Articles in the ZFS category

  1. Why I Do Use ZFS as a File System for My NAS

    January 29, 2015

    On February 2011, I posted an article about my motivations why I did not use ZFS as a file system for my 18 TB NAS.

    You have to understand that at the time, I believe the arguments in the article were relevant, but much has changed since then, and I do believe this article is not relevant anymore.

    My stance on ZFS is in the context of a home NAS build.

    I really recommend giving ZFS a serious consideration if you are building your own NAS. It's probably the best file system you can use if you care about data integrity.

    ZFS may only be available for non-Windows operating systems, but there are quite a few easy-to-use NAS distros available that turn your hardware into a full-featured home NAS box, that can be managed through your web browser. A few examples:

    I also want to add this: I don't think it's wrong or particular risky if you - as a home NAS builder - would decide not to use ZFS and select a 'legacy' solution if that better suits your needs. I think that proponents of ZFS often overstate the risks ZFS mitigates a bit, maybe to promote ZFS. I do think those risks are relevant but it all depends on your circumstances. So you decide.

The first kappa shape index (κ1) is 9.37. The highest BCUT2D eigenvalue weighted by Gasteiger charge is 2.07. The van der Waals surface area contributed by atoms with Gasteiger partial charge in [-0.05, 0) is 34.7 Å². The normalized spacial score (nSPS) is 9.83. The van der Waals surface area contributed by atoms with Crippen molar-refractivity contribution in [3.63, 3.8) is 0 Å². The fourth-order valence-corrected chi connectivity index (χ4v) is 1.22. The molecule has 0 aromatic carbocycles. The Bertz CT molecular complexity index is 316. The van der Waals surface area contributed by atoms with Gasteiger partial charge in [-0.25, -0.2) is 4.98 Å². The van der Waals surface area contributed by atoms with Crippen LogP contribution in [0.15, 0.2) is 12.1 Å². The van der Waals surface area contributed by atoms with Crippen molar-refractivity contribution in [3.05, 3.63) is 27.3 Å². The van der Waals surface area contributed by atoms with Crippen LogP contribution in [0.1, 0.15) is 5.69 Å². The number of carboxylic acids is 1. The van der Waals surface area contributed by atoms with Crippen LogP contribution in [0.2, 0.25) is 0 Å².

May 2016: I have also written a separate article on how I feel about using ZFS for DIY home NAS builds.

    Arstechnica article about FreeNAS vs NAS4free.

    If you are quite familiar with FreeBSD or Linux, I do recommend this ZFS how-to article from Arstechnica. It offers a very nice introduction to ZFS and explains terms like 'pool' and 'vdev'.

    If you are planning on using ZFS for your own home NAS, I would recommend reading the following articles:

    My historical reasons for not using ZFS at the time

    When I started with my 18 TB NAS in 2009, there was no such thing as ZFS for Linux. ZFS was only available in a stable version for Open Solaris. We all know what happened to Open Solaris (it's gone).